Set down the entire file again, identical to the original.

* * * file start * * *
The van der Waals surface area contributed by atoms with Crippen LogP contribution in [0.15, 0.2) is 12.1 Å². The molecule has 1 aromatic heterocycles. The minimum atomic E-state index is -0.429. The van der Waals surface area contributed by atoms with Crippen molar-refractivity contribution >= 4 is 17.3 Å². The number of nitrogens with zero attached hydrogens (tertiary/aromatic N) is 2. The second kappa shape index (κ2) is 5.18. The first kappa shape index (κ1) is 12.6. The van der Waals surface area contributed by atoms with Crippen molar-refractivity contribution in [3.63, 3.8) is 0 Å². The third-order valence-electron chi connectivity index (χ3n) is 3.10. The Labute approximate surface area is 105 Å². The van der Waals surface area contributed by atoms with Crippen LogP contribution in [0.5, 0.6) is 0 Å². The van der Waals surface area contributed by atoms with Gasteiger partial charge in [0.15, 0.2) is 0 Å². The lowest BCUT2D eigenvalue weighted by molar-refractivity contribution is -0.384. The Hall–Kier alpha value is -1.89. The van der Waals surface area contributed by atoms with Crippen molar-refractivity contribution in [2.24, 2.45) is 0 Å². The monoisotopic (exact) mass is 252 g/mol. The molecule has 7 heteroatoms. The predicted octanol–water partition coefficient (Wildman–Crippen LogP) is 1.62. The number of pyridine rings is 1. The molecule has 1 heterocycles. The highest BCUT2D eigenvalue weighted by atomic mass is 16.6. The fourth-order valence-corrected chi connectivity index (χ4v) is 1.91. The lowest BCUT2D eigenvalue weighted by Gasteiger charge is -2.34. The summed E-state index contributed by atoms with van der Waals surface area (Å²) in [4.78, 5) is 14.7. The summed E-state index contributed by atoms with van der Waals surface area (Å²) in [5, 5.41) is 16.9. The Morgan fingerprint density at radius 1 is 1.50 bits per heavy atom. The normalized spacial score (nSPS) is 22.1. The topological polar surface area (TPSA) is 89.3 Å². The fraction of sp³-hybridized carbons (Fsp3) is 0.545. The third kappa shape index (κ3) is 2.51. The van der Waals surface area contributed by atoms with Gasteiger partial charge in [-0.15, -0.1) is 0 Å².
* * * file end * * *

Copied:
The van der Waals surface area contributed by atoms with Crippen LogP contribution in [0.15, 0.2) is 12.1 Å². The molecule has 1 aromatic heterocycles. The minimum atomic E-state index is -0.429. The van der Waals surface area contributed by atoms with Crippen molar-refractivity contribution >= 4 is 17.3 Å². The number of nitrogens with zero attached hydrogens (tertiary/aromatic N) is 2. The second kappa shape index (κ2) is 5.18. The first kappa shape index (κ1) is 12.6. The van der Waals surface area contributed by atoms with Crippen molar-refractivity contribution in [3.63, 3.8) is 0 Å². The third-order valence-electron chi connectivity index (χ3n) is 3.10. The Labute approximate surface area is 105 Å². The van der Waals surface area contributed by atoms with Crippen LogP contribution in [0.5, 0.6) is 0 Å². The van der Waals surface area contributed by atoms with Gasteiger partial charge in [0.15, 0.2) is 0 Å². The lowest BCUT2D eigenvalue weighted by molar-refractivity contribution is -0.384. The Hall–Kier alpha value is -1.89. The van der Waals surface area contributed by atoms with Crippen molar-refractivity contribution in [2.24, 2.45) is 0 Å². The monoisotopic (exact) mass is 252 g/mol. The molecule has 7 heteroatoms. The predicted octanol–water partition coefficient (Wildman–Crippen LogP) is 1.62. The number of pyridine rings is 1. The molecule has 1 heterocycles. The highest BCUT2D eigenvalue weighted by atomic mass is 16.6. The fourth-order valence-corrected chi connectivity index (χ4v) is 1.91. The lowest BCUT2D eigenvalue weighted by Gasteiger charge is -2.34. The summed E-state index contributed by atoms with van der Waals surface area (Å²) in [4.78, 5) is 14.7. The summed E-state index contributed by atoms with van der Waals surface area (Å²) in [5, 5.41) is 16.9. The Morgan fingerprint density at radius 1 is 1.50 bits per heavy atom. The normalized spacial score (nSPS) is 22.1. The topological polar surface area (TPSA) is 89.3 Å². The fraction of sp³-hybridized carbons (Fsp3) is 0.545. The third kappa shape index (κ3) is 2.51. The van der Waals surface area contributed by atoms with Gasteiger partial charge in [-0.15, -0.1) is 0 Å².